A Marine from New Jersey was deployed to Iraq this month despite being recommended for a military discharge by a hearing officer who agreed that he should receive conscientious objector status.

Marine Lance Cpl. John Rogowskyj Jr., of Pennsauken, is one of a handful of conscientious objectors trying to get out of the military. He has taken his case to federal court in Washington, where he is pressing for an immediate separation.

"I believe that God has given man free will," he said in legal documents. "By surrendering my will to the military, I realize that I have willfully propagated violence."

Rogowskyj, now 22, joined the Marine Corps Reserve in 2002. He was ordered to active duty the next year and submitted a request for a conscientious objector discharge this year. He described himself as a religious humanist who does not belong to any organized religion.

"I see now that I must separate from the military with all due haste, or suffer without the forgiveness of grace, for defying the truth that I see plainly before me, that violence as a means or end cannot be tolerated," said Rogowskyj.

In October, a Marine captain who served as the hearing officer recommended that Rogowskyj be discharged. Then in June, a major said he could still serve noncombat duty. But Maj. Gen. D.V. Odell Jr., commander of the Fourth Marine Division ruled in August that Rogowskyj was "theologically confused and does not reflect any officially recognized faith group."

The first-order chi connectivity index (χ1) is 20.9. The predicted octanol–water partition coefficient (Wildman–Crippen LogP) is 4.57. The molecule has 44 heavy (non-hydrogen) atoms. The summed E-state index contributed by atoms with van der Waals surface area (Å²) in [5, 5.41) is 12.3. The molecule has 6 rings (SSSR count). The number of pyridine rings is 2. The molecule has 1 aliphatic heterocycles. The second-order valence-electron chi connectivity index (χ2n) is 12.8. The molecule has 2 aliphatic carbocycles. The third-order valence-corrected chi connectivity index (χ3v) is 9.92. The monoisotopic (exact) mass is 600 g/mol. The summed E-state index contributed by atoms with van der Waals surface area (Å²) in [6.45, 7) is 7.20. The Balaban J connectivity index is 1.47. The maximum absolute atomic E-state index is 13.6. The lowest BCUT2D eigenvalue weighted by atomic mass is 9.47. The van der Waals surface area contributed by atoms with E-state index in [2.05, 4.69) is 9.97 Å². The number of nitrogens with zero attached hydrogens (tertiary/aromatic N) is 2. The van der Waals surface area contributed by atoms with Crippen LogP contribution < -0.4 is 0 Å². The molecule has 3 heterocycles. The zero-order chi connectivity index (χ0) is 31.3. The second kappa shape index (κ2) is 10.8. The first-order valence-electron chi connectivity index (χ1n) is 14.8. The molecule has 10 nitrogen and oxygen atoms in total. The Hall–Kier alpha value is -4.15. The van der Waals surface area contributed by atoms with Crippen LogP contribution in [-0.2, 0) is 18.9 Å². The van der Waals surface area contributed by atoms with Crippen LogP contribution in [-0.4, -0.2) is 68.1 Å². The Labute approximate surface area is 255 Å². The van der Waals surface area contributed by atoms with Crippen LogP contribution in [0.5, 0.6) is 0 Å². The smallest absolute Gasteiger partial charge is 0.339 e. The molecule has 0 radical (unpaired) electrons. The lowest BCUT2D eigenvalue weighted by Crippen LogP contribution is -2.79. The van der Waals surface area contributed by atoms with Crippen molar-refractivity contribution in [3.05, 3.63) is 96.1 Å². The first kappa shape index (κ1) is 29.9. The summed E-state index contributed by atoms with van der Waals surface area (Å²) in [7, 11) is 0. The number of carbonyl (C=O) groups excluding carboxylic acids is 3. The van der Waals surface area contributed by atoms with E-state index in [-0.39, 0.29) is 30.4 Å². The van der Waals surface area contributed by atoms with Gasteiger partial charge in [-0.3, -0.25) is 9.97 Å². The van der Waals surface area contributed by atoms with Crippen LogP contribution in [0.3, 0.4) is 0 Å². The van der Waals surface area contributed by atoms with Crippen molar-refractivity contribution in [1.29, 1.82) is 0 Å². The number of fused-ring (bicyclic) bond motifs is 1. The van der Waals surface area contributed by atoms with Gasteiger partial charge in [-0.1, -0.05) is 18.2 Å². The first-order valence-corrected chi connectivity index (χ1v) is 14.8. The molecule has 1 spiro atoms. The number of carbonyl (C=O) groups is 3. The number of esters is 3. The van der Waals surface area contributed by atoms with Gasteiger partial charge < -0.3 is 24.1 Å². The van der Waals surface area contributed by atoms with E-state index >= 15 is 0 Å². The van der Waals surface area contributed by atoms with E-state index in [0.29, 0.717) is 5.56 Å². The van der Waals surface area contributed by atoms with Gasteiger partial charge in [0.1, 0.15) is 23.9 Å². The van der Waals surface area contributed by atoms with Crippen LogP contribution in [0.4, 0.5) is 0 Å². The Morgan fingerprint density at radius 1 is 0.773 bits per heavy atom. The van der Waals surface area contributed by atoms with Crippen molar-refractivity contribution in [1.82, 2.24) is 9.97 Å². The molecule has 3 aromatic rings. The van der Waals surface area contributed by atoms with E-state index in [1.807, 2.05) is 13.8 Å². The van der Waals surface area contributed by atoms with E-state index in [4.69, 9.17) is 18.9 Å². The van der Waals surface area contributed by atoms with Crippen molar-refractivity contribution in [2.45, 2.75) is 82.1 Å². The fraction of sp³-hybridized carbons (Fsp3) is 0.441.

And on Nov. 2, he deployed to Iraq.

"He's not supposed to be there (Iraq)," his lawyer, Eugene R. Fidell, told The Philadelphia Inquirer for Friday's newspapers.

The military says the number of conscientious objectors in the military is minute — about .01 percent of the nearly 500,000-member Army and a similarly small proportion of the Marine Corps.

"The nation is at war and the vast, vast majority of our soldiers serve honorably in and out of combat," said Lt. Col. Bryan Hilferty, an Army spokesman. "Those very few soldiers who are genuine conscientious objectors are either discharged or moved to a noncombatant position."

But J.E. McNeil, executive director of the nonprofit Center for Conscience and War in Washington, said Rogowskyj's request is not as unusual as the military would make it seem.

"They only count the C.O. applications when they are done," she said. "When somebody applies, it takes 18 months."